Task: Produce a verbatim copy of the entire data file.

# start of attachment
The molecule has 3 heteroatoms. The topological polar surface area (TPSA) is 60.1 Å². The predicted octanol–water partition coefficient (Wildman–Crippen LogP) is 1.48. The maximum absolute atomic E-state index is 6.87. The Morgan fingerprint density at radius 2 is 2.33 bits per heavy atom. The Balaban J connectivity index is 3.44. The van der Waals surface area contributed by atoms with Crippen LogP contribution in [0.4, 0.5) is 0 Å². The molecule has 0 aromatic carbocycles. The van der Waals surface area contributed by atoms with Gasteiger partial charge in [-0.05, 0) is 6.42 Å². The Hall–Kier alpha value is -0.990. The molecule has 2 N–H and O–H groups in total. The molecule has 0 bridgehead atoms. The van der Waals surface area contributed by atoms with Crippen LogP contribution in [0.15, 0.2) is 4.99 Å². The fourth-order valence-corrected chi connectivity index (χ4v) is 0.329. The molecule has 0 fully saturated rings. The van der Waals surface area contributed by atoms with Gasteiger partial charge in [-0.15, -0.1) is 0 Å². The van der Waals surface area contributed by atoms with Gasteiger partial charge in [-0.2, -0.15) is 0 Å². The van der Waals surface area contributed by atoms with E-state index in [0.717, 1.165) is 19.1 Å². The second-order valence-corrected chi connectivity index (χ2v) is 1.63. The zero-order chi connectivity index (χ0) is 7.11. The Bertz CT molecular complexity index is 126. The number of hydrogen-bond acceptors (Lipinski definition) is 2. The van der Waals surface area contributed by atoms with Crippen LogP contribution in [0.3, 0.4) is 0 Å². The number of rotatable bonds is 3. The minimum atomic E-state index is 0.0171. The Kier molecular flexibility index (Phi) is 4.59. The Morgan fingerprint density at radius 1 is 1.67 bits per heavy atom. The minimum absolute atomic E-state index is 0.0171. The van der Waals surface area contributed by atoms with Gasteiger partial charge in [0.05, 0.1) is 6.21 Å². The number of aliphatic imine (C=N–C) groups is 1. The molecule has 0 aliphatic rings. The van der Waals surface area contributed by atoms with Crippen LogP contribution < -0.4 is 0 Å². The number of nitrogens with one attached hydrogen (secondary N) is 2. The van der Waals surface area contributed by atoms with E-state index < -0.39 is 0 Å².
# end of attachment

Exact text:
The molecule has 3 heteroatoms. The topological polar surface area (TPSA) is 60.1 Å². The predicted octanol–water partition coefficient (Wildman–Crippen LogP) is 1.48. The maximum absolute atomic E-state index is 6.87. The Morgan fingerprint density at radius 2 is 2.33 bits per heavy atom. The Balaban J connectivity index is 3.44. The van der Waals surface area contributed by atoms with Crippen LogP contribution in [0.4, 0.5) is 0 Å². The molecule has 0 aromatic carbocycles. The van der Waals surface area contributed by atoms with Gasteiger partial charge in [-0.05, 0) is 6.42 Å². The Hall–Kier alpha value is -0.990. The molecule has 2 N–H and O–H groups in total. The molecule has 0 bridgehead atoms. The van der Waals surface area contributed by atoms with Crippen LogP contribution in [0.15, 0.2) is 4.99 Å². The fourth-order valence-corrected chi connectivity index (χ4v) is 0.329. The molecule has 0 fully saturated rings. The van der Waals surface area contributed by atoms with Gasteiger partial charge in [-0.15, -0.1) is 0 Å². The van der Waals surface area contributed by atoms with Gasteiger partial charge in [-0.2, -0.15) is 0 Å². The van der Waals surface area contributed by atoms with E-state index in [0.717, 1.165) is 19.1 Å². The second-order valence-corrected chi connectivity index (χ2v) is 1.63. The zero-order chi connectivity index (χ0) is 7.11. The Bertz CT molecular complexity index is 126. The number of hydrogen-bond acceptors (Lipinski definition) is 2. The van der Waals surface area contributed by atoms with Crippen LogP contribution in [0.3, 0.4) is 0 Å². The number of rotatable bonds is 3. The minimum atomic E-state index is 0.0171. The Kier molecular flexibility index (Phi) is 4.59. The Morgan fingerprint density at radius 1 is 1.67 bits per heavy atom. The minimum absolute atomic E-state index is 0.0171. The van der Waals surface area contributed by atoms with Gasteiger partial charge in [0.05, 0.1) is 6.21 Å². The number of aliphatic imine (C=N–C) groups is 1. The molecule has 0 aliphatic rings. The van der Waals surface area contributed by atoms with Crippen LogP contribution < -0.4 is 0 Å². The number of nitrogens with one attached hydrogen (secondary N) is 2. The van der Waals surface area contributed by atoms with E-state index < -0.39 is 0 Å².